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Kryshan Randel

It was 9:45 a.m. March 9th 2003, on a cloudy Vancouver Sunday morning. I was standing at the drop-off spot, and I was very concerned. Four out of twenty films had been dropped off. Now I had 15 minutes to wait for the other sixteen, one of them shot entirely on 16mm. At a nearby café the previous morning, 20 teams of eight people or less received their rules: 24 hours to incorporate a prop egg into a six-minute copyright-free short film that would answer the question, "What if you could live an entire lifetime in a day?" The following Saturday, the films would be screened in front of five hundred people, judged by a panel of industry professionals, and prizes would be awarded. All this would only happen if there were enough on-time films to screen – I was worried.

Suddenly, dozens of participants showed up, almost all at once: sweaty, exhausted, running down the street or screeching their cars to a halt, and telling co-producer Ed Hatton and I their stories of the good, the bad and the ugly. When the dust had settled, nineteen films had made it, with one casualty. Craziness! Talk about cutting it close. Two months until the next 24 hours of madness…

Let me back up to the beginning. I’ve always been hooked on independent filmmaking. Growing up, I spent a lot of time watching movies, acting in school plays, and making short films. I also worked every part-time film-related job I could get; movie usher, video store clerk, film critic, even Imax projectionist.

Soon after high school, I attended the Film Program at Capilano College, where they told me that the most common approach to having a career in the film industry was to work your way up. After film school, I took that advice, spent a few hundred days as a production assistant, then began to doubt that this was the best route for me. My heart was in independent filmmaking. It seemed to me that there were not enough resources for people to "get creative fast": to make films, watch each other’s work, and develop their own inspired and creative networks for getting films made. So, in October 2001, I turned a filmmaking exercise I had organized in film school into a public event to be held every two months: The 24 Hour Film Contest.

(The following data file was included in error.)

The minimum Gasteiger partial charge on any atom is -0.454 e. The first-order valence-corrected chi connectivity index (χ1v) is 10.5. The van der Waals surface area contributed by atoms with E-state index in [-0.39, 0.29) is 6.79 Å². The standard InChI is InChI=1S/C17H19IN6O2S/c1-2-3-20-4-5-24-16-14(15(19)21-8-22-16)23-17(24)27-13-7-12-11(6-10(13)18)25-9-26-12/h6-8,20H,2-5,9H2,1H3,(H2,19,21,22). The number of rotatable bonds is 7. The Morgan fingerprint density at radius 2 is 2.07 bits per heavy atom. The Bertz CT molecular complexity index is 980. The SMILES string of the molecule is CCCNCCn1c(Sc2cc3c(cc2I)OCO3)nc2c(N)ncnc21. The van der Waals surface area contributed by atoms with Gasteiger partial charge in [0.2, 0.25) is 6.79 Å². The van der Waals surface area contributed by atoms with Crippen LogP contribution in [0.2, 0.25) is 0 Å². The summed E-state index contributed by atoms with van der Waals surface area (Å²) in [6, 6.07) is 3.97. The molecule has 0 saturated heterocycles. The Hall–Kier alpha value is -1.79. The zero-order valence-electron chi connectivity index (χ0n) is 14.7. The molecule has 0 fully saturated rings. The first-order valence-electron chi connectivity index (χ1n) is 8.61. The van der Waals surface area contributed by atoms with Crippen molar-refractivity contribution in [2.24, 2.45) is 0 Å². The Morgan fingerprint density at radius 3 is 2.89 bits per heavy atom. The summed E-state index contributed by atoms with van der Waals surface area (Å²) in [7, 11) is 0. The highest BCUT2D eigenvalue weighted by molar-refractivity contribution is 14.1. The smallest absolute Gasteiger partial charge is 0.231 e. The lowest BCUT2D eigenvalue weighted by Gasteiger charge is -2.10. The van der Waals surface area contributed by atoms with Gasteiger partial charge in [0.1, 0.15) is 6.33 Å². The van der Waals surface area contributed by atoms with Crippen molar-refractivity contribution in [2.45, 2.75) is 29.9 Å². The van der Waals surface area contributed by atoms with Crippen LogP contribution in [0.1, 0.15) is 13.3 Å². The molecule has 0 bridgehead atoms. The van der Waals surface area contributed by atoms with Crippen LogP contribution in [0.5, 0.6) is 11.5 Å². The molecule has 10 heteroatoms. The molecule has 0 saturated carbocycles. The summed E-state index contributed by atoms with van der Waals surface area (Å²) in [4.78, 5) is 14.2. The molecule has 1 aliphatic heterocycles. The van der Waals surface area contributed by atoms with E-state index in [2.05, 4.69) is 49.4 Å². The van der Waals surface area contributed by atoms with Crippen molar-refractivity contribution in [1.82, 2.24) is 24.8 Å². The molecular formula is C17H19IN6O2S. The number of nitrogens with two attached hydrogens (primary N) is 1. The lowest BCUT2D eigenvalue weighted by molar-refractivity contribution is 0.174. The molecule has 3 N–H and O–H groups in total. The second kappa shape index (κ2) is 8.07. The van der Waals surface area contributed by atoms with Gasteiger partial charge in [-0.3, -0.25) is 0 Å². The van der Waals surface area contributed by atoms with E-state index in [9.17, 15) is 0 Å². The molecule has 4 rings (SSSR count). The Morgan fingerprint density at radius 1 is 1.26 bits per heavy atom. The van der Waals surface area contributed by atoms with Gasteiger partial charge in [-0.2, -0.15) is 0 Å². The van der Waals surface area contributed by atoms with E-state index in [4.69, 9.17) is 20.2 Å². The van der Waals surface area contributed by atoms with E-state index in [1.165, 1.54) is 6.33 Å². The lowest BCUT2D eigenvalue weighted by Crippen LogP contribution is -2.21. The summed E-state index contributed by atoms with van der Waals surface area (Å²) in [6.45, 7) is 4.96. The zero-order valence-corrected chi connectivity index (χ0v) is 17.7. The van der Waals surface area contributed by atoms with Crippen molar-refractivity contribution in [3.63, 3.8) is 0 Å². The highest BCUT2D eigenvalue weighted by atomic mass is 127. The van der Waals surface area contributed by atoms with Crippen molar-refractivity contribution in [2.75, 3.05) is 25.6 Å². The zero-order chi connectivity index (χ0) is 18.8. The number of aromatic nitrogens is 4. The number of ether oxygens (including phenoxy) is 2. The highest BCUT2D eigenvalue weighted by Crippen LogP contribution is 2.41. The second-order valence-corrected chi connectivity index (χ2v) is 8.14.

The first contest was a humble beginning indeed. Four groups showed up and three films were made, so everyone got a prize: rental of my camera, rental of my G4 editing machine, and eight of my Dad’s finest skin care products. Even then, the films were great stuff, with creative, original ideas about martial arts, foreign films and modern mythology.

The stories behind the nine films made at the next contest were almost as exciting as the films themselves. First Place went to a crew from DaVinci’s Inquest (including actor Ian Tracey) that broke a five thousand dollar camera and filmed for twelve hours in torrential rain without craft service. Second Place was an original musical produced by a group of production assistants, who accidentally erased half their footage at six hours to the deadline and had to reshoot it and edit it into a coherent whole. A group of web designers who had never made a film before achieved Third Place by writing about what they knew; a failed start-up. And those were just the winners’ stories…
"What if you could live an entire lifetime in a day?"

Filmmakers and films this creative deserved greater rewards, more press, more sponsorship, higher-profile hosts and judges and a whole lot more recognition in general. So, in 2002, with the help a goal-setting course called Flash Forward and too many names to mention, I got to work.

By the end of 2002, the five contests produced that year had been supported by over fifty sponsors, including Sony, Avid, Alliance Atlantis, Reel West, William F. White, PS Production Services, Vidcom and Paladin Canada. Our prizes included $2000 green screen studio and equipment rentals, private theatrical screenings, and Avid Xpress 3.5 editing software. The event had received over 35 media articles, and much TV and radio exposure. Our hosts included directors Bryan Singer (X-Men, The Usual Suspects) and Carl Bessai (Emile). I produced six promotional videos, one TV pilot inspired by the contest, and a DVD of all films from the September contest that each participant received, with commentaries and behind-the-scenes footage. Contest films started to get more exposure: at parties, at other industry events, even on CBC. And we began the process of presenting every completed film on our website: 94 films to date, made by over 700 contestants. Finally, in January 2003 (the weekend of my 23rd birthday, appropriately enough), a packed house viewed the best films from The 2002 Series at Cinesonic’s four hundred seat movie theatre, as determined by over 1400 online votes.

This year, I am looking for even more fresh concepts and ideas for the contest. I am also planning to expand my own film projects. Creative energy as powerful as the kind The 24 Hour Film Contest generates gets infectious quite quickly.

© Kryshan Randel, Producer, The 24 Hour Film Contest

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